I put my head in my hands and we fell silent for a while. Dave was being very clever, he wanted me to think seriously about what had happened. I wasn’t frightened, but I was angry. Angry with my employer for exposing me and my colleagues to such unnecessary stress. Angry with myself for allowing it to happen, for being too weak and selfish to stand up and say, “Enough!” and angry with my body for failing me. It had always seemed to me that, provided I looked after my body, it would look after me. If I had a good diet, didn’t drink excessively and kept fit, it was reasonable to expect that I would stay fairly healthy. That was the deal. In my limited experience of ill health, most things that broke could be fixed, with the application of a little medicine and time. I had never considered that my body would let me down. Breaking a leg, getting cancer or catching some virus was acceptable and manly. It seemed to me that there was nothing “macho” about being a victim of stress. I wasn’t a coward, I was a karate black belt and I had faced up to my fears in the past, except for big spiders – I’m not that stupid! But now I was being told I couldn’t handle stress anymore. I wondered how I could fix this; I was starting to feel like a heavyweight boxer, who had just been told that the next punch would be fatal. Finally I looked up.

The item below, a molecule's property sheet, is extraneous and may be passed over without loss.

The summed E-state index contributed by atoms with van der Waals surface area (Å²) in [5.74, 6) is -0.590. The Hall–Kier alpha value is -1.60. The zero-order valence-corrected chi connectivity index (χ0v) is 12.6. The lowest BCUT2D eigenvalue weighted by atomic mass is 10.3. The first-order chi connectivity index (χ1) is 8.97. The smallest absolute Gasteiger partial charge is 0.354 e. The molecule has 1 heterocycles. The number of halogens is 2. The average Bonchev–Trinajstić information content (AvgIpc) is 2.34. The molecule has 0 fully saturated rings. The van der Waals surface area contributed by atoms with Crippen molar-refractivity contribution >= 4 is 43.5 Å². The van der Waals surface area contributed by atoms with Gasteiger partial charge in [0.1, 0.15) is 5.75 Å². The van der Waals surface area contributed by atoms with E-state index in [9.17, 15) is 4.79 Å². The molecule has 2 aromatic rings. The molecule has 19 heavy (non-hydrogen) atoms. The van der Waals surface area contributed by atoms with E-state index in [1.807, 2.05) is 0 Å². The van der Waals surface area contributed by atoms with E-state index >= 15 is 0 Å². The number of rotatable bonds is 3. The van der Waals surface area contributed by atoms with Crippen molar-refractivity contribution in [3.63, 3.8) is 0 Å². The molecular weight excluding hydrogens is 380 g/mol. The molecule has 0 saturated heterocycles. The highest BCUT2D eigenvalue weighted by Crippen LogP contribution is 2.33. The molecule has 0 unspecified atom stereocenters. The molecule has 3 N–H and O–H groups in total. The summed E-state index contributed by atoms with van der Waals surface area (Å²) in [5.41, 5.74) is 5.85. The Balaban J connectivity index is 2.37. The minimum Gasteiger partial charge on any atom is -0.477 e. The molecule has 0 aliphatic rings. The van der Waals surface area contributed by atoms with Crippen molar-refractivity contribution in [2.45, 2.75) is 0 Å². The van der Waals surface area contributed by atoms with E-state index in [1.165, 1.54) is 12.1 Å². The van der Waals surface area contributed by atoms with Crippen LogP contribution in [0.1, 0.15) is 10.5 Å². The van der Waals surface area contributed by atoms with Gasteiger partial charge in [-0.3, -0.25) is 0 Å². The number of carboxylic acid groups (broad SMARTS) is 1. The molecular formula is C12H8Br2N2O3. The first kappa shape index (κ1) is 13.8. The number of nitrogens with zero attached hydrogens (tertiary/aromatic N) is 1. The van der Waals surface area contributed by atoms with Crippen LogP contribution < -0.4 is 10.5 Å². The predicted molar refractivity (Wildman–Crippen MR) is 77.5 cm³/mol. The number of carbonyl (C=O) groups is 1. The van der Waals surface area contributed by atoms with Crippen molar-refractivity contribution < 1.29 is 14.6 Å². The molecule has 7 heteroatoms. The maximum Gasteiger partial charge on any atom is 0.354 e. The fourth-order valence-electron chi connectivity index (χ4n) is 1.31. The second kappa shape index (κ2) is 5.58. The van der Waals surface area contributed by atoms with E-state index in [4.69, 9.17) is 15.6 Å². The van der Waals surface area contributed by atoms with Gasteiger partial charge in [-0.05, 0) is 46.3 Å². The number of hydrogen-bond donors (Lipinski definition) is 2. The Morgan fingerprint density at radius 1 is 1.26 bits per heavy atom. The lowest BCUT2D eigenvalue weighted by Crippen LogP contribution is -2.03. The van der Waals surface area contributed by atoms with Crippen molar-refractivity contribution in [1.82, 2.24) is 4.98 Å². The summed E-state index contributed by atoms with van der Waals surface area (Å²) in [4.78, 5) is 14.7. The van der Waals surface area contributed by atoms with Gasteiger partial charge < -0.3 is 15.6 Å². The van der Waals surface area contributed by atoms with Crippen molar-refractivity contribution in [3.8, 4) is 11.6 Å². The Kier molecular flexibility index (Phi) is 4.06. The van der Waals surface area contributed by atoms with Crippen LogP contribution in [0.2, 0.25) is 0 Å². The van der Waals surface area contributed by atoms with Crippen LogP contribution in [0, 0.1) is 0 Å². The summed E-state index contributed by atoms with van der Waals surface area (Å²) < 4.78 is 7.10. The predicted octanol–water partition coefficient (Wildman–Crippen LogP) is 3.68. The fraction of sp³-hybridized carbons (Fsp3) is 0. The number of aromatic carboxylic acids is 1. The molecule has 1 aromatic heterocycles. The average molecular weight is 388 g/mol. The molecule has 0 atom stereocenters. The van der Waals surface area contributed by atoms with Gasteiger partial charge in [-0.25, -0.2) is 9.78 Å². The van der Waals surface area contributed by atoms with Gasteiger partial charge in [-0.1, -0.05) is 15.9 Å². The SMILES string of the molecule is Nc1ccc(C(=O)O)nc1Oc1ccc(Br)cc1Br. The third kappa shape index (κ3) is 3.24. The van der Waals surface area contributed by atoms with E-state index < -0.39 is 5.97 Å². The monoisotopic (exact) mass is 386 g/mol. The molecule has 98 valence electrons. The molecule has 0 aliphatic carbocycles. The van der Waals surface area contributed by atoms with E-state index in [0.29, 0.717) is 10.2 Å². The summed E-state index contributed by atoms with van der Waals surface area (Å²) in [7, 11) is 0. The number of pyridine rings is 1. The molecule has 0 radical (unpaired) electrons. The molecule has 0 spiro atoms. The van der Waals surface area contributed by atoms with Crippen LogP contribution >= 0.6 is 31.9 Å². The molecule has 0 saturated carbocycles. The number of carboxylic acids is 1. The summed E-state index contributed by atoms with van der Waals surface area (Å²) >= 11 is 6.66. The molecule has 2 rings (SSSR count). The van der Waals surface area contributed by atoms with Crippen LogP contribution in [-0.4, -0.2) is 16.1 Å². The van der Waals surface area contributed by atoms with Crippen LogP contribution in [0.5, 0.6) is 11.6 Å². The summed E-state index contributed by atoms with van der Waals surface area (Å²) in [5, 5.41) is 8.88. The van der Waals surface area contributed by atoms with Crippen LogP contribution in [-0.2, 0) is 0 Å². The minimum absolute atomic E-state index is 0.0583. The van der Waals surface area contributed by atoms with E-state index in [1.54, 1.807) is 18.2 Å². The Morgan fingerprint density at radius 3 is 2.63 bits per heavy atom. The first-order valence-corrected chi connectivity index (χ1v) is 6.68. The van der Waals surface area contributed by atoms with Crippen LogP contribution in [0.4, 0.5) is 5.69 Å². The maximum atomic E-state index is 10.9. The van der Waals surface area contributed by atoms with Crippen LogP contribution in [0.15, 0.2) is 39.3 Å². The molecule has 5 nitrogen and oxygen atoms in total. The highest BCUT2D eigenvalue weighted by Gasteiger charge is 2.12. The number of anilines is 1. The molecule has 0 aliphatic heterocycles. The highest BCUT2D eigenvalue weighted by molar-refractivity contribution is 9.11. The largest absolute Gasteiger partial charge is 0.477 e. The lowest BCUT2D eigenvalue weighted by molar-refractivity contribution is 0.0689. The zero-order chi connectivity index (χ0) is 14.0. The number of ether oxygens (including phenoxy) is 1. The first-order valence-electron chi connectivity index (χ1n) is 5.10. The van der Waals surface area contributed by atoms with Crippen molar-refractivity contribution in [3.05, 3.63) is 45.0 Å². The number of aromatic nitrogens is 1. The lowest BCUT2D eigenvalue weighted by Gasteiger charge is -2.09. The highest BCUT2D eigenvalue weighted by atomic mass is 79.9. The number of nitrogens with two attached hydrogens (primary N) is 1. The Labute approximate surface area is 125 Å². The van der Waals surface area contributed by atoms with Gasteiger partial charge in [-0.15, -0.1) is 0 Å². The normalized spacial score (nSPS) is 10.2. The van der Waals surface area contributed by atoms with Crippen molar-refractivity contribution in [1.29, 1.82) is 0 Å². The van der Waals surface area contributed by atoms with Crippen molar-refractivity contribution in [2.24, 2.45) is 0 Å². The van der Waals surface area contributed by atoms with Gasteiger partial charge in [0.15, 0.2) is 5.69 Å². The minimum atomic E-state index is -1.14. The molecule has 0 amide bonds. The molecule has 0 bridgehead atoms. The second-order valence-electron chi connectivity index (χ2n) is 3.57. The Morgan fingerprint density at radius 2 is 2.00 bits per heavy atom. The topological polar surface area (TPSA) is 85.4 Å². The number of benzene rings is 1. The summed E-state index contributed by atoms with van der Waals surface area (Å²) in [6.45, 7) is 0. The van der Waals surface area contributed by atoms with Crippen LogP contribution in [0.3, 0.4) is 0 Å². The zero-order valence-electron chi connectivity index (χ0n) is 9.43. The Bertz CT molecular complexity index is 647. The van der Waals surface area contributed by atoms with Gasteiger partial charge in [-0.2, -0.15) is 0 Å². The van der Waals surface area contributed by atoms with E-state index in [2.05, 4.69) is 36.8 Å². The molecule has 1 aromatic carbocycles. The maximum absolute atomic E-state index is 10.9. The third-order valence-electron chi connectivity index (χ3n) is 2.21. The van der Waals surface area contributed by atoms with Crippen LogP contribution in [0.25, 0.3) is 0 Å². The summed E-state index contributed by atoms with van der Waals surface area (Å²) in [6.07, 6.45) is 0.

“Okay. What do you suggest I do?” I asked.

“Well that’s up to you my friend, but I think you’ve got some important decisions to make, and quickly.” I noticed he changed his posture, leaning forward to emphasise his point. “Carry on like this and you’ll be dead in six months – or at best, in a padded cell with nothing but a packet of crayons to keep you entertained.” He patted my knee and gave me a thin smile. “Sort your life out, or else. Now, come outside and see my new car!”

It was a cold and frosty morning, but the sun warmed us as we sat on the wall admiring Dave’s new car. I was grateful that he had taken the time and trouble to help me find a cure. We chatted about nothing in particular, for twenty minutes and then he sent me on my way to get my life back in balance. Lesley and I had discussed the options extensively, but ultimately the decision was a “no brainer.” Something had to change. At lunchtime on Monday I called my boss and informed him that I wanted out, and two hours later he called me back and my wish was granted. I was to be made redundant. At that moment, I felt as if a great weight was lifted from my shoulders. At the same time a cold hand seemed to grip my bowel.

I thought, “That’s it. No going back now.”